The San Mateo County Supervisors deliberated Tuesday on plans to grant themselves more oversight over certain other elected officials in the County. Those officials include the Tax Collector-Treasurer, the Coroner, the District Attorney, County Controller, the Assessor-County Clerk-Recorder – all important jobs that affect us here in Woodside. This all came up, of course, due to the scandal involving the sixth elected official on the oversight list – the County Sheriff.
You may recall in April of last year that Sheriff Greg Munks and his undersheriff Carlos Bolanos became involved in a scandal in Las Vegas – Munks was picked up, although not arrested, while in an illegal establishment in Las Vegas on his own time, whilst his undersheriff was outside (here’s a Chronicle article on the subject).
After a quick denial of breaking the law, and calling the incident a ‘personal embarrassment’, for the better part of a year no official pushed for an investigation. The matter rested there until Congresswomen Eshoo and Speier revived interest in the case in April of this year, with Speier stating, “This cries out for a comprehensive external investigation, because the highest law enforcement officer in the county should not be under any suspicion of illegal activity at any time, ever.”
Munks was never charged with a crime. Additionally, the Board has an inability to punish Munks because he was not formally charged with any crime.
With a fire lit under them by our County’s Congresswomen, the Board of Supervisors sought options for responses. County Counsel Mike Murphy – San Mateo County’s lawyer – outlined several options to the Board. According to the documents attached to the Board’s agenda from Tuesday, his office found that “there is currently no authority for the Board to remove an elected official under the County Charter and that, even with a Charter amendment providing the Board with that authority, the State Constitution does not authorize discipline of elected officials short of removal.” Therefore, the County Counsel’s report focused on methods of removal of elected officials.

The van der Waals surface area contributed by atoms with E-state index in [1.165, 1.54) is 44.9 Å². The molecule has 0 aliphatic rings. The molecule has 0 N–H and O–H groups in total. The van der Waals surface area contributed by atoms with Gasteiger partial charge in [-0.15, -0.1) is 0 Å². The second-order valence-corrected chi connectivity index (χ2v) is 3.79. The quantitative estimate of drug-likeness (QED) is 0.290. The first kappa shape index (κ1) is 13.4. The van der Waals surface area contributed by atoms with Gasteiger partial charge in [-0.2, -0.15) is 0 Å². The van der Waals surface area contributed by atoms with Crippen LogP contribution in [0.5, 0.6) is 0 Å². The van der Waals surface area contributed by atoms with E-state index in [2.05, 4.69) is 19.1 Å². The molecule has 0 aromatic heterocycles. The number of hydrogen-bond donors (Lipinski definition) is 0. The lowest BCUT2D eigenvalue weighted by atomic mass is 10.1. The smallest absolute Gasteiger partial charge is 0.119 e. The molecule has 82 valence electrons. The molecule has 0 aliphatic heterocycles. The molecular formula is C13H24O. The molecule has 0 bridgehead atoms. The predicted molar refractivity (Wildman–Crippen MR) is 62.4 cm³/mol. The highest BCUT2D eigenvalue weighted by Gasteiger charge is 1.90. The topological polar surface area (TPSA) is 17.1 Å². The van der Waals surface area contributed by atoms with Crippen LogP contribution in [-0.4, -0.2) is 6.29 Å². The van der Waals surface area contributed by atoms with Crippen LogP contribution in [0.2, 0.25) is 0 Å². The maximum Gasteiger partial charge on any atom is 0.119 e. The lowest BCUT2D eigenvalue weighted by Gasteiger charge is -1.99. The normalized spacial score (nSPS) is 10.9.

The Board heard the Counsel’s report, and members of the Board showed interest in the creation of a five-member independent ethics committee that would be tasked with investigating complaints against elected officials in the County, as suggested by Board members Jerry Hill and Adrienne Tissier. They felt this would be a better option given the difficulties tying their hands outlined above. The citizens’ committee, tasked with investigating “serious misconduct,” would have the power of subpoena and could hire teams of investigators on its own authority. While the ethics committee wouldn’t have the power to remove any officials on its own, it could recommend the creation of a grand jury, which would have that power.
There were some concerns that this proposal might spur ‘witch hunts’ unless the purview of the committee was defined precisely – therefore, the proposal is going to be tweaked and brought back for the August 5th meeting of the Supervisors, hopefully with properly defined goals and duties.
We think this plan is a great idea. It is important to have the ability to investigate wrongdoing by officials.. There is nothing worse than the abuse of power by government officials, people elected or selected to do the people’s business.
Perhaps such an idea could be expanded – after all, there are more than a few things that need investigating around Woodside!
More info on the proposal available here.